Chances are you've heard this comparison made too many times, and you've probably made it yourself a fair amount, I know I have. By now it’s mostly met with eye rolls for the unoriginality and laziness of the comparison, after all Dark Souls can’t be an apt comparison for so many other games, right? Well, maybe. When you look at the constituent parts of the series, which for clarity I include Demon’s Souls and Bloodborne, you can see parts of it reaching into all kinds of generic corners of gaming. Maybe by now the comparison isn’t the most original, but the mental picture it paints is no less accurate when you really think about it.
Looking at popular mechanics employed between AAA and indie titles – which more represents a binary rather than a range, these days – it should be easy to see how a lot of comparisons can be drawn with validity. That doesn’t mean Dark Souls invented everything, it does mean that Dark Souls remains a relevant cultural touchstone when making an easy or casual comparison. It’s not the genetic ancestor of these mechanics, but boy does it employ a lot of things we see most in gaming today.
The most represented mechanic right now is probably the run-based or Rougelight aspect of so many games. You set out from a designated spawn point and run around until you make permanent progress or you die or you quit. When you respawn, everything is reset and you run the course all over again. It differs from normal checkpointing because the respawn points are usually very sparse and the idea that you’ll come back or restart from that point many times is part of the game. In that way a major draw becomes the loot grind aspect that has you farming particular enemies for particular or rare drops. The tie-in with a currency system for unlocking or upgrading components (souls) is also part of the run-based experience, although Dark Souls requires you to successfully return to the spawn point (the bonfire) in order to cash in its currency.
Now stop me if you’ve heard this one before, “contains RPG mechanics”. It seems like every damn game, with few exceptions, can be described this way, and it’s been true for quite a while before the Souls series got started. “RPG mechanics” is of course meant to indicate the game has some kind of visible stat system, leveling system, or even equipment system evocative of more traditional RPGs. Dark Souls is no different and so finds itself in yet another overlap of the Venn diagram making it only more prone to spring to mind when making a casual comparison.
The combat in Souls, with its stamina management, is also ubiquitous. Many Eastern and Western games, from Monster Hunter to The Witcher all incorporate a comparable stamina system that tests the player’s timing and ability to maintain a certain flow of combat. Unlike slightly older third person action games, like Devil May Cry and its close cousin Bayonetta, these stamina management games demand less input execution and more timing execution. There’s usually no button combos involved, but enemy encounters require more examination and thought to take down. Again, Dark Souls doesn’t invent any of these concepts, but it remains conspicuous for using them as well as it does.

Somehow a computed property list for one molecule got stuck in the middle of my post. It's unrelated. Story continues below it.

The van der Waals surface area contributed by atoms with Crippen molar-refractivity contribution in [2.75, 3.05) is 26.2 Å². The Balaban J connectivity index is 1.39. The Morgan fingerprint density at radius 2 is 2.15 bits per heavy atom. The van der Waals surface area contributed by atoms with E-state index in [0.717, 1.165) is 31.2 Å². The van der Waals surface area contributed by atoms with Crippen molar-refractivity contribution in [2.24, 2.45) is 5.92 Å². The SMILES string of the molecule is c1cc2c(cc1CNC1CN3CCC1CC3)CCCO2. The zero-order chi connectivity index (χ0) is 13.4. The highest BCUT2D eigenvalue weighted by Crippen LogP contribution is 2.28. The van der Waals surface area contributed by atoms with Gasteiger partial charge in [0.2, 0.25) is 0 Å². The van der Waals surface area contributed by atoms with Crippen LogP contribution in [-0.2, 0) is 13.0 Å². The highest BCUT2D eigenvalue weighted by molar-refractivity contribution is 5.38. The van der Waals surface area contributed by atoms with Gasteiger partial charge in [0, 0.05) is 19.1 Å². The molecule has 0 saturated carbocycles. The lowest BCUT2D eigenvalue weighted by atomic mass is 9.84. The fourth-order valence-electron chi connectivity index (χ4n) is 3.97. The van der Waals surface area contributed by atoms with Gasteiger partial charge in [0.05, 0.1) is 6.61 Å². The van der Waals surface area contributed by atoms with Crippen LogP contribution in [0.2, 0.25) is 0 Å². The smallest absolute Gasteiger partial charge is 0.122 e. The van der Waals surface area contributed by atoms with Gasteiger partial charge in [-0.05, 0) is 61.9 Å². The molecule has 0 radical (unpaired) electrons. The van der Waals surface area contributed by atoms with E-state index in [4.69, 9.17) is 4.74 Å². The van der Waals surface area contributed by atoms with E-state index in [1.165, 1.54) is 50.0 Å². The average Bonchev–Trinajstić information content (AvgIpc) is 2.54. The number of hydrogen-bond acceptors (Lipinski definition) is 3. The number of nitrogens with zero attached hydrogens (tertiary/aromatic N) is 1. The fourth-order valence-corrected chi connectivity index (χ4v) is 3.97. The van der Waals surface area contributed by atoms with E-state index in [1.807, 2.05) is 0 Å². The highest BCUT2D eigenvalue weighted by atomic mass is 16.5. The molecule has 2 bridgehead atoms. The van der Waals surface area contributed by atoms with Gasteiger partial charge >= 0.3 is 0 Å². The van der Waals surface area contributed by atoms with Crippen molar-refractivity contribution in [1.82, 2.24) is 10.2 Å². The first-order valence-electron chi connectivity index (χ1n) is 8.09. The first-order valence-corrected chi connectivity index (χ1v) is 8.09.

A return to difficulty is probably chief among the Souls descriptors, and that design philosophy is also in the midst of a popularity boom. As a reaction against the steadily decreasing demand on player skill and attention in popular gaming, many games have welcomed the increased appetite for greater difficulty. Demon’s Souls might actually be on the forefront of this particular trend in the AAA gaming space and, having released ahead of the indie boom on PC and consoles, it predates the popularity of highly challenging run-based indie titles like Super Meat Boy and Spelunky (though credit should also be given to Cave Story for directly inspiring the rise of 2D indie titles).
The difficulty has probably been the most long lasting comparison point, because it seems to be most people’s realization that a game can be compelling for its difficulty instead of frustrating. Up until that point, it had mostly been believed that older games were difficult because of even older arcade game design philosophy leaking into home gaming or because the practice of game design was so new that clumsy mechanics would simply demand a lot of player dedication. Since that time, many aspects of gaming have become standardized with an ever growing vernacular of unspoken logic between developer and player. What do you expect to happen when you press the right trigger in a first person shooter? What happens when you hold the crouch button? Even the concept of what the right and left analog sticks do is part of this standardization, and game difficulty was getting swept up in this mix.
The result is that the Souls series finds itself at the crossroads between a whole bunch of different and increasingly popular game mechanics in both the AAA and indie hemispheres of the industry. As a popular game series itself, it becomes little wonder why people kept using it as a reference point when describing or inquiring about other newer titles. While I agree that the comparison can be overused, the phenomenon isn’t without a good reason for existing. This also isn’t to suggest that the Souls series is at the pinnacle of any of the qualities I mentioned above, just that it seems to have its fingers in the most pies of any popular gaming franchise.